JO: so you would say .. this is one way .. as part of this project, I am trying to for myself … before I put my shoulder to the wheel … I’ve gone through a sort of midlife, topsy turvy period so I’m sort of reconfiguring

KN: ok

JO: and deciding how to use my energy … for myself, I am trying to work out how many ways there are for people … productive ways to protect people … so if you are not content to just do … just do is putting it the wrong way … if you are not content to leave things at … that’s not putting it the right way either … if you are looking to do something that gets called direct action … i.e a bit more than just vote or be an activist … in other ways … you can actually use your moral and physical presence in other ways, can’t you … so this is one way you can protect people that wouldn’t require anything of the sort of thing I’ve seen in like Lancashire … where they are stopping people from fracking …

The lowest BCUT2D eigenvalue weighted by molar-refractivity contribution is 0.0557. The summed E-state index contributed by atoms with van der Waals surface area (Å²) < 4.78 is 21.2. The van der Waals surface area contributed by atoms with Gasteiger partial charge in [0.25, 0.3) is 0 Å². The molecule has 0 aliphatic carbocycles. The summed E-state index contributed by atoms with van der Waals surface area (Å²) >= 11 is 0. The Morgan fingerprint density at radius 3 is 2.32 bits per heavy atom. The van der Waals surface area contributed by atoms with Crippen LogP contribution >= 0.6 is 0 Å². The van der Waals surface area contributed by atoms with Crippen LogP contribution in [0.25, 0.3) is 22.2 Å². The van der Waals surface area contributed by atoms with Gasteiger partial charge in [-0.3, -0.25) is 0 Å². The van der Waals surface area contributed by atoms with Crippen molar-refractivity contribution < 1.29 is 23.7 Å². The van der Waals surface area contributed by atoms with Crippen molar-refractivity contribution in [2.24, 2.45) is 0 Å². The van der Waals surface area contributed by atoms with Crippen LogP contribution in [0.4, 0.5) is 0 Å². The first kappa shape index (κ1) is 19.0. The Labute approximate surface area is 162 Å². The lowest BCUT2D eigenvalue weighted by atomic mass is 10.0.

KN: right

JO: that’s a bit different isn’ it, because there you are potentially breaching the law …

KN: it is a bit different, yes …

JO: so this is a way of protecting people within …

KN: within their environment … really … making it easier …

JO: … but within the law, as well …

KN: within the law, yes … the other way … the other thing that we do as well .. we use Campaign Kent, which is a community interest company …

JO: right …

KN: and they …

JO: that’s interesting …

KN: and they will talk to … I’m the Director of that … we talk to clients and take evidence and impact statements from them and then we identify trends in what’s going on in our area … and then we campaign against those …

JO: that’s very interesting …